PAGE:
Priscilla, Queen of the Desert

Wade McCollum, Bryan West and Scott Willis (center) and Company. Photo by Joan Marcus.

Wade McCollum, Bryan West and Scott Willis (center) and Company. Photo by Joan Marcus.

Priscilla, Queen of the Desert the Musical is the reason why musicals were born. Adapted by Stephan Elliott and Allan Scott from the 1994 movie starring Guy Pearce and Hugo Weaving, Priscilla the Musical takes the film’s original heart and love of glamour, and cranks up the volume, the budget, and exuberance to create a spectacle that takes you out of the January cold and into a marvelously glittery fantasy.

The story of two drag queens and a transsexual on a trans-Australia road trip, all of the glitz is, in fact, grounded in a believable reality that is compelling to watch, even moving at times. Tick (or Mitzi, on stage) has initiated the trip in order to reunite with the 6-year-old son he never met, while Bernadette – a performer of a “certain age” – is launching a comeback tour. As for Adam/Felicia’s personal quest… well, she hopes to give a drag performance on top of Ayers Rock, but really just seems to be along for the adventure.

As the three friends, Wade McCollum, Bryan West, and Scott Willis perform their roles with larger-than-life dynamism and a flair for both sung and lip sync-ed performance that lets us forgive them for their somewhat inconsistent Australian accents. McCollum brings an instantly likable core of compassion and fatherly jitters to the role of Tick, while Willis gives a rich sense of emotional depth to Bernadette, traditionally seen as the most three-dimensional of the trio. Some of Adam’s back story is sacrificed in the transition from screen to stage, but West nevertheless plays the part with a balance that makes his catty retorts sting hard without losing our sympathy for the character.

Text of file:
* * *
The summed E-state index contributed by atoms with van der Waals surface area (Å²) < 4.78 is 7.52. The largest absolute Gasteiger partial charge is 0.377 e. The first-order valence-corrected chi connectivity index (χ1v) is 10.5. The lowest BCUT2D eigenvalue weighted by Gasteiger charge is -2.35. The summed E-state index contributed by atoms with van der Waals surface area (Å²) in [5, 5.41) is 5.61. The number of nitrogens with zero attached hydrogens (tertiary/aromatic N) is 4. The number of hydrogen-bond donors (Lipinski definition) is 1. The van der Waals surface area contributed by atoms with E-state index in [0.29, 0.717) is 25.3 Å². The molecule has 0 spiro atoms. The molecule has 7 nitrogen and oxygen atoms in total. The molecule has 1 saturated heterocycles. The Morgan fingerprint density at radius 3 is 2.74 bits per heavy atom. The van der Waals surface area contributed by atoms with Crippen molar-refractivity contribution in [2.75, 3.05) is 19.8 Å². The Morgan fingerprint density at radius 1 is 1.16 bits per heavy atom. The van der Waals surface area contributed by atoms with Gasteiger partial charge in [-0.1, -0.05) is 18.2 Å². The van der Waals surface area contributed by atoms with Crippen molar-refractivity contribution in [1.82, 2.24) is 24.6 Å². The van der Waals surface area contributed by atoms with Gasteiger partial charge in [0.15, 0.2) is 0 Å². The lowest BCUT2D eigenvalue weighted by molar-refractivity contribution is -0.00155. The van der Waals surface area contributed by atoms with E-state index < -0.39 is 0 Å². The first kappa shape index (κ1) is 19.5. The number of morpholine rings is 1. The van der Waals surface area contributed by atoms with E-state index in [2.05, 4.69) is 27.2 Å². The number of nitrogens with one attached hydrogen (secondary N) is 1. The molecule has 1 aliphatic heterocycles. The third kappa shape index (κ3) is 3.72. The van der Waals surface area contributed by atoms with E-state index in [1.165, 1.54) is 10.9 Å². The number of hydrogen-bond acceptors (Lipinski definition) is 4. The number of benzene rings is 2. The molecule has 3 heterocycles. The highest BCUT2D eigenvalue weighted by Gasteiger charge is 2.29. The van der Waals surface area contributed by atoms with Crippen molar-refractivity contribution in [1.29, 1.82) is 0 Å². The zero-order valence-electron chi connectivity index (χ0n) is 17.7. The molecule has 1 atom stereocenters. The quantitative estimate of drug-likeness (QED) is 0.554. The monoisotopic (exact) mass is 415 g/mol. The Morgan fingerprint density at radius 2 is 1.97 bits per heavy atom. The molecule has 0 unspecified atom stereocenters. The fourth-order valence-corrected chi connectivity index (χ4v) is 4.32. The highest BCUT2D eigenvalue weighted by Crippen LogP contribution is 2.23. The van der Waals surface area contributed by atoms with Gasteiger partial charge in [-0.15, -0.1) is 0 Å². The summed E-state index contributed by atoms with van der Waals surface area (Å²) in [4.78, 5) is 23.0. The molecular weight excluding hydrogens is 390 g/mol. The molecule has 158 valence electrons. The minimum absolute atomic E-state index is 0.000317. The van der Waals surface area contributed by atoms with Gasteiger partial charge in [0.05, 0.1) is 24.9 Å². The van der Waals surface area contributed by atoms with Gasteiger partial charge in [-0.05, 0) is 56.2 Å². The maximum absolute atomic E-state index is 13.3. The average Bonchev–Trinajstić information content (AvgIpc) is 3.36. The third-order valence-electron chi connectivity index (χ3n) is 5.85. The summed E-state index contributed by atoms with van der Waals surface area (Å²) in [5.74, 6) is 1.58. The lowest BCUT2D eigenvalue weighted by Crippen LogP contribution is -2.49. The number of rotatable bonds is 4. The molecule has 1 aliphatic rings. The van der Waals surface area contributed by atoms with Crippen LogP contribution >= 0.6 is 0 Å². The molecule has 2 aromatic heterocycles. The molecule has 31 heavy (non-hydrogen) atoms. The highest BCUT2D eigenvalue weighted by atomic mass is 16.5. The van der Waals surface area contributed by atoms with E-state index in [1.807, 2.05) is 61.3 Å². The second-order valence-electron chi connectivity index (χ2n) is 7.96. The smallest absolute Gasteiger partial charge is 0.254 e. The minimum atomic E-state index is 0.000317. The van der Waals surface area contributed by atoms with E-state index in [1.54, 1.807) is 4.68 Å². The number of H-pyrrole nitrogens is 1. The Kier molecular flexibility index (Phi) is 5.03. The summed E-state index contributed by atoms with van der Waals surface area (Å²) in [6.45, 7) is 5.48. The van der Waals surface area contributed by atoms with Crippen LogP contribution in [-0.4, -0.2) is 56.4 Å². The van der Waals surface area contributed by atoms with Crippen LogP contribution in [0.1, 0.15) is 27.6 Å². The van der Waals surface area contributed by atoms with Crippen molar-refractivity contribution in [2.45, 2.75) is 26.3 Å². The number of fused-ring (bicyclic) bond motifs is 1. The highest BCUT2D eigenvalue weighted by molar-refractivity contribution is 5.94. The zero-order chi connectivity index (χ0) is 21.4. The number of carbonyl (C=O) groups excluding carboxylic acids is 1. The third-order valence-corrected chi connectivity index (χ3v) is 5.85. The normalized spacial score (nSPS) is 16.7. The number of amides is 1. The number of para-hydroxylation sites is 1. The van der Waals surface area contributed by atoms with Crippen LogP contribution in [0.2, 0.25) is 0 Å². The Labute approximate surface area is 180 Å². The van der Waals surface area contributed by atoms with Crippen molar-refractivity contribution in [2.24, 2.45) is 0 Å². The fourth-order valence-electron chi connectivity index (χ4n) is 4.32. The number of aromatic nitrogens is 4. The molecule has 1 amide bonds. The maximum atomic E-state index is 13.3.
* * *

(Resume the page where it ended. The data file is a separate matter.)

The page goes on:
Priscilla, the bus that serves as the literal and metaphoric vehicle for most of the show’s plot, is a strong stage element, but less of a character in the musical than she is in the movie. Instead, that honor goes to the Tim Chappel and Lizzy Gardiner‘s Tony Award-winning costume designs. The array of hats and shoes, as well as the the sheer size of some of the costumes, is not to be believed, and the transitions from one costume to another are seamless – no small task, with a 15-person ensemble in addition to all of the named characters.

In addition to its over-the-top costuming and main characters that are surprisingly relatable, Priscilla‘s moral, if it can be said to have one, is extremely apt for show business: above all, the musical serves as a testament to the amount of joy and human connection that can be forged just be putting on a great show – and this is a great show. Although idealistic to the extreme, it is undeniably appealing to spend a couple of hours in a world where some sass and a bucket of glitzy pink paint can cure even the most intractable homophobia… at least, as they say in the show, until sunrise.


Priscilla, Queen of the Desert the Musical, by Stephan Elliott and Allan Scott, launches its National Tour at the Hennepin Theatre Trust’s Orpheum Theatre, 805 Hennepin Avenue, Mpls., 55402. January 8-13, 2012.  Tickets start at $39 and may be purchased in person at the State Theatre Box Office (805 Hennepin Avenue, Mpls.,55402, no service fees), online at or through Ticketmaster by calling 1.800.982.2787.

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